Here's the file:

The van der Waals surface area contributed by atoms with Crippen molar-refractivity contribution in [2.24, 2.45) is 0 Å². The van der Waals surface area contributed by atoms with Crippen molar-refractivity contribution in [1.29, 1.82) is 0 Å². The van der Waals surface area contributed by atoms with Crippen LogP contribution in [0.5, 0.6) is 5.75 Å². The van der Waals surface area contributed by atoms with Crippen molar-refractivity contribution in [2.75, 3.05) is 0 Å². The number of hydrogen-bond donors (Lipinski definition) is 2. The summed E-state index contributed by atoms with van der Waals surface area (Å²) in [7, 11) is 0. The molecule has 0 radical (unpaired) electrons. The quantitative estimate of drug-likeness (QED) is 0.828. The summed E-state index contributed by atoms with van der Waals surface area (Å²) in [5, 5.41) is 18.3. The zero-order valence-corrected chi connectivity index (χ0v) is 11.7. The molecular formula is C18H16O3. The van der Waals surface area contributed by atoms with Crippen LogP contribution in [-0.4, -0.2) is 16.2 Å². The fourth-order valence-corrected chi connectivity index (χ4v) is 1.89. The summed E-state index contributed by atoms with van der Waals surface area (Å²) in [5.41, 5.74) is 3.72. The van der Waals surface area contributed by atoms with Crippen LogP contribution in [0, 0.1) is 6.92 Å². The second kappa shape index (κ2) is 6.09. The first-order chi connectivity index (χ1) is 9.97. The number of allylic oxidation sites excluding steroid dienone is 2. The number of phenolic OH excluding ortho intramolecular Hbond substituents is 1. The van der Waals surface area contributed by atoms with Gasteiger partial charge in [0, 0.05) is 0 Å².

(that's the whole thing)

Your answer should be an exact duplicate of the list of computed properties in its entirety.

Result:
The van der Waals surface area contributed by atoms with Crippen molar-refractivity contribution in [2.24, 2.45) is 0 Å². The van der Waals surface area contributed by atoms with Crippen molar-refractivity contribution in [1.29, 1.82) is 0 Å². The van der Waals surface area contributed by atoms with Crippen LogP contribution in [0.5, 0.6) is 5.75 Å². The van der Waals surface area contributed by atoms with Crippen molar-refractivity contribution in [2.75, 3.05) is 0 Å². The number of hydrogen-bond donors (Lipinski definition) is 2. The summed E-state index contributed by atoms with van der Waals surface area (Å²) in [7, 11) is 0. The molecule has 0 radical (unpaired) electrons. The quantitative estimate of drug-likeness (QED) is 0.828. The summed E-state index contributed by atoms with van der Waals surface area (Å²) in [5, 5.41) is 18.3. The zero-order valence-corrected chi connectivity index (χ0v) is 11.7. The molecular formula is C18H16O3. The van der Waals surface area contributed by atoms with Crippen LogP contribution in [-0.4, -0.2) is 16.2 Å². The fourth-order valence-corrected chi connectivity index (χ4v) is 1.89. The summed E-state index contributed by atoms with van der Waals surface area (Å²) in [5.41, 5.74) is 3.72. The van der Waals surface area contributed by atoms with Crippen LogP contribution in [0, 0.1) is 6.92 Å². The second kappa shape index (κ2) is 6.09. The first-order chi connectivity index (χ1) is 9.97. The number of allylic oxidation sites excluding steroid dienone is 2. The number of phenolic OH excluding ortho intramolecular Hbond substituents is 1. The van der Waals surface area contributed by atoms with Gasteiger partial charge in [0, 0.05) is 0 Å².